Subgenre: Brostep Parent Genre: Dubstep
Imagine that you're a genre of music. You've been on the underground for a few years taking the sounds of your parents and evolving in to something new. For a long time few noticed but the last few years have been different. People started paying attention to what you were doing and then bigger, richer people started taking your sound and putting it in their hits. Your big moment is just up ahead, you can feel it.
And then your hyper, overaggressive little brother swoops in and steals all of your glory. He goes on to get Grammy nominations and high profile collaborations. Before you know it, not only is he more popular, people are starting to confuse you for him. They come up to you in the clubs and instead of talking about the things they like about your music they describe your little brother.
Congratulations: you are Dubstep, and your little brother is Brostep.
The label Brostep is not a term of endearment. Much in the way annoyed older siblings might refer to their younger siblings as "twerps" or "runts", long time fans of Dubstep have come up with a label for this offshoot the genre to show their displeasure with the harder, very much American style of music.
Somewhere a British guy sitting in front of his computer is looking at Skrillex videos while drinking a Red Stripe thinking to himself, "Leave it to the Americans to ruin a good thing." Now, this shouldn't come as a surprise to anyone as Americans have a rich history of taking styles of music to their logical, aggressive extreme. We heard heavy metal and decided, "No, we can go faster," and thus we have a Big 4 of thrash metal. When rock wasn't enough, when punk wasn't enough, we created hardcore and in Black Flag and Bad Brains we trust. And so when Dubstep wasn't hard enough, wasn't dirty enough, wasn't noisy enough, we gave the wobble bass an injection of aggression.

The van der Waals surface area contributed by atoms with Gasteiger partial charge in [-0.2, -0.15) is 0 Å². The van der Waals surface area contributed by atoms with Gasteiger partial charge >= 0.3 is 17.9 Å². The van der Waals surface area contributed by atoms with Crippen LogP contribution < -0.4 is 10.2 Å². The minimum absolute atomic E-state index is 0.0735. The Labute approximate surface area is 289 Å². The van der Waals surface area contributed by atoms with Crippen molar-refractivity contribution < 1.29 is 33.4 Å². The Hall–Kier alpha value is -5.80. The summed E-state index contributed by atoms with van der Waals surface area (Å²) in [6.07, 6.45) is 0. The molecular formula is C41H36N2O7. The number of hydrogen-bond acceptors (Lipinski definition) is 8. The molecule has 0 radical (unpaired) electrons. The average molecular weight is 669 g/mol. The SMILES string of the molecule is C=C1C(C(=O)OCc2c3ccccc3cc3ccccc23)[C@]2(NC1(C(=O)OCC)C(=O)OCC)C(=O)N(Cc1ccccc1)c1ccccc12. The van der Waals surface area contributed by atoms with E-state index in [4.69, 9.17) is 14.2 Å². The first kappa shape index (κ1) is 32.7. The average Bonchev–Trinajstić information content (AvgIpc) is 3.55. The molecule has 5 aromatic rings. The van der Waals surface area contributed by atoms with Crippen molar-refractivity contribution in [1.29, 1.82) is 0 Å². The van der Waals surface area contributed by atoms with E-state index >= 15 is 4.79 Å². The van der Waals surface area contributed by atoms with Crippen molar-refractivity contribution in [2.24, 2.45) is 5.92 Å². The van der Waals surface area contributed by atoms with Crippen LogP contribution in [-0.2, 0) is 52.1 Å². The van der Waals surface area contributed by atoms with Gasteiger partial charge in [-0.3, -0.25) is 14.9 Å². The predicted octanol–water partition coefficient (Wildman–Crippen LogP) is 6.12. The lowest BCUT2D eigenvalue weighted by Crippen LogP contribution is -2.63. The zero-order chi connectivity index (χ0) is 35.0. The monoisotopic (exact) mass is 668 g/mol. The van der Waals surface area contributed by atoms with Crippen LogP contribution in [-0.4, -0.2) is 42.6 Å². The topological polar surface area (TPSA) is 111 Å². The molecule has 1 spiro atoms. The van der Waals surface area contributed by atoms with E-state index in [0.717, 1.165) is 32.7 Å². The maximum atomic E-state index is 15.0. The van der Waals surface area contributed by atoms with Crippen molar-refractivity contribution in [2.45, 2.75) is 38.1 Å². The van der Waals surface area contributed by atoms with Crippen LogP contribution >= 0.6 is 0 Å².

Which leads us to Sonny Moore, he of Grammy nominations and countless comedy Tumblr accounts, better known as Skrillex.
When Korn made the decision to go Brostep, it was only natural that they worked with Skrillex. Find a live clip of him performing "First of the Year (Equinox)" and it's not all that different than watching a video of Korn playing "Blind" in the late '90s. There's a subdued intro that slowly becomes more complex until the vocalist screams and the song drops, only instead of asking "Are you ready?" the voice yells "CALL 911 NOW!" When that happens, the crowd becomes a big sweaty collection of people hitting each other instead of the rhythmic dances moves we typically attach to EDM. These are not the raves we are used to.
At 1:27 in the above video the song really kicks in to gear and the sound that most defines Brostep comes in. Just like the subgenre, that machine noise has a mocking label too: Transformers sex. I don't know how and if Transformers reproduce, nor am I particularly interested, but what I do know is this: while the Transformers reference is incredibly obvious it's also the exact right word to attach to the music.
Much like Michael Bay and his cinematic works, Brostep is spectacle. It's loud and in your face. In fact, the complaint that many Dubstep purists have with it is that it's too aggressive. Take what Brostep pioneer Rusko had to say on the subject:
It's not about playing the hardest, hardest tracks for an hour and a half. It's like someone screaming in your face for an hour- you don't want that. A lot of dubstep fans just come 'cause they just wanna hear the most disgusting, hard, dirty, distorted music possible and that's not what it's about.
Just because Skrillex is nominated for a Grammy against indie darling Bon Iver doesn't mean that Brostep is the new dominant force in music. If anything, we should be happy that the notoriously old fashioned NARAS is recognizing new genres of music as being worthwhile. After all, even Armageddon is part of the Criterion Collection.
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